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It was one of those days. The kind of day when you wake up already running behind and the only thing that makes you move a little faster is the lure of a steaming cup of java. But, alas, there was no creamer left. I don’t do coffee without creamer. So, I made the painful decision to go without my brew until I could get to the store later. 

I started to wake up my kiddos for school and, immediately, my youngest began to flail and scream about her dress being the wrong shade of pink. I mean, how dare I not know what the RIGHT shade of pink is? I reason that she doesn’t have to wear a dress every single day and that maybe pants and a shirt would be a better fit. Oh no, she wasn’t having that. She had made up her mind and even threw all of the clothes out of her drawers in an effort to find tights that match the exact shade of pink she had to wear that day. Did I mention I had not had any coffee yet? 

Feeling left out from the crazy, my boys loudly complained (in a very disagreeable tone of voice) that they couldn’t find their socks. Somehow that was my problem? My other daughter then proceeded to fall back asleep on the sofa despite the fact that we were extremely short on time. I’m not sure that the threat of being late to school really mattered to her at that moment. 

I opened the front door to walk outside to the car and was met with grey storm clouds and pouring down rain. Seriously? Yes, seriously. #MamaNeedsHerJava

We finally piled into the car (bad moods clearly intact) and made the drive to school. I dropped the kids off with a smile through gritted teeth and then found myself questioning my agenda for the rest of the day. I had planned to run some errands and do some house cleaning because the laundry was literally swallowing my bedroom whole. However, the unexpected frustrations the morning had brought my way made me just want to go back home and crawl into the bed. 

Couldn’t I pull the covers up over my head and pretend that it’s still night-time? Couldn’t I sleep away my irritation and ignore the glaring problem, otherwise known as responsibility, that is adulting? I could just imagine I’m on a beach in Bali with a margarita in my hand and the salty breeze in my hair. My eyes started to close…Zzzz…and then the phone rang.

I noticed that it was a call from my friend who is going through a hard time. A hard time like losing a loved one, not a hard time like having a stressful morning. Should I answer? Man, I was almost about to dip my pruny toes in the hot sand of my dreams.

I reluctantly picked up the phone. She wanted to know if I could come over for a little bit. I thought about my hot mess self and wondered if I had it in me to leave my sun soaked imagination for her. I couldn’t think of a good reason not to go. So I took the disheveled and decaffeinated version of me to her house on this “rain, rain, go away” kind of day. 

She opened the door and before she could say a word I apologized for my unbathed and unmade condition. She actually laughed at my apology and said she was glad that I looked a little displaced and out of sorts cause that’s exactly how she felt at the moment. She needed me to be real because she was going through some real stuff. To think I almost put on makeup and clean clothes that morning…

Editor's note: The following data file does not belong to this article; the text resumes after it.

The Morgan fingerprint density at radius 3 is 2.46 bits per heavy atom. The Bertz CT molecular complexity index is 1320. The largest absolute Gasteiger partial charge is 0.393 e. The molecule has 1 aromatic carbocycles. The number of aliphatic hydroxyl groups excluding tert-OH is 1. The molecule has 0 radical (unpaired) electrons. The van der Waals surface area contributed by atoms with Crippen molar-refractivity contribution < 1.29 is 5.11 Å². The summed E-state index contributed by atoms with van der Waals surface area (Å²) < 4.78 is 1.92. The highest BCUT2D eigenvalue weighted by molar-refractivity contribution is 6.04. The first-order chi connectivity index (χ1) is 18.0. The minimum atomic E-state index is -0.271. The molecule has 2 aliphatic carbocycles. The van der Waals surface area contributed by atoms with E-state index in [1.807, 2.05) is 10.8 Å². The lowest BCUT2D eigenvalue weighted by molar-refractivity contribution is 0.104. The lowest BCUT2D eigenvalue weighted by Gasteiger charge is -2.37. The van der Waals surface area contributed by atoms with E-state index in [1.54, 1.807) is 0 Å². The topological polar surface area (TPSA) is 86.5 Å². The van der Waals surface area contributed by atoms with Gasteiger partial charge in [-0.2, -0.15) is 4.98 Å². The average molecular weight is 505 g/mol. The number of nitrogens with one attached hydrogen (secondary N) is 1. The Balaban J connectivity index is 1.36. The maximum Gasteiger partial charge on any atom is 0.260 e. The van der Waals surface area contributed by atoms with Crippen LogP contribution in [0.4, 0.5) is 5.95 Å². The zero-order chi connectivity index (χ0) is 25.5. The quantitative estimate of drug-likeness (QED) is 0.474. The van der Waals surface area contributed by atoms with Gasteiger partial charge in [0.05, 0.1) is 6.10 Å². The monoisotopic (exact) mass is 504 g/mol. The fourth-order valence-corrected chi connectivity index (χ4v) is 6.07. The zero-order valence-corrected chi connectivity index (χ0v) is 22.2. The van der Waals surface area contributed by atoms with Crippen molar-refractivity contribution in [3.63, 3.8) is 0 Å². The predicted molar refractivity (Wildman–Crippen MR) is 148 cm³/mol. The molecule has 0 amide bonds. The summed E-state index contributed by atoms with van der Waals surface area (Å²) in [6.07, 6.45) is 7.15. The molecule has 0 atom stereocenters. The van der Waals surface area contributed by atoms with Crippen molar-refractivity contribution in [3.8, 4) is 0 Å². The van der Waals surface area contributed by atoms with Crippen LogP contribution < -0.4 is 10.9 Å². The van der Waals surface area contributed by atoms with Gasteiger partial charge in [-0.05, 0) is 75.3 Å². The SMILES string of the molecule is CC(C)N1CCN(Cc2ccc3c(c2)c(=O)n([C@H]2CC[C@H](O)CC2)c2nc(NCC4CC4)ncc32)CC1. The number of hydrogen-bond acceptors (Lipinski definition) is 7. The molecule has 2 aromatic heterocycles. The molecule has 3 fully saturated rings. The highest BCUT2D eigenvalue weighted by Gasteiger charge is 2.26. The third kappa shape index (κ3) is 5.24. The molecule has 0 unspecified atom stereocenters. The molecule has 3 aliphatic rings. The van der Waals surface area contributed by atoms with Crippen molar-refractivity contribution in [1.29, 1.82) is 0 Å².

Apparently God knew that my unkempt self was exactly the type of encouragement my friend would need and exactly the type of freedom I would need. It’s not that I couldn’t be real if I had been a little bit more put together. It’s just that I didn’t have to be put together to be real. It’s both/and, NOT one or the other. 

The funny thing is I didn’t have it in me to clean up my messy self that day even if I had wanted to. I guess it’s a good thing I didn’t really have a choice in the matter given the set of hurried circumstances my morning gave me. Because of that, the conversation flowed easily and laughter was shared between us. There was no expectation of performance on me or her. We both needed the other to embrace her hot mess side so we could each have the strength to put ourselves together the next day for the adulting we would inevitably have to do on our own. 

And in case the coffee addicts reading this are still wondering… My friend lives next to a Starbucks. Can anyone say Hazelnut Soy Latte with an extra shot? #MamaFinallyGotHerFix 

So God Made a Mother book by Leslie Means

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Harmony Vuycankiat

Harmony is a proud Air Force wife and blessed mother of 4 children. Her heart’s cry is to love without limits and live without regrets. She plans to use her criminal justice degree to tangibly help marginalized women and children all over the world. Writing, singing, and running are her methods of soul therapy and Starbucks coffee is her happy juice. The quote that she lives by is, “When I stand before God at the end of my life, I would hope that I would not have a single bit of talent left and could say ‘I’ve used everything you gave me.’ ” (Erma Bombeck)

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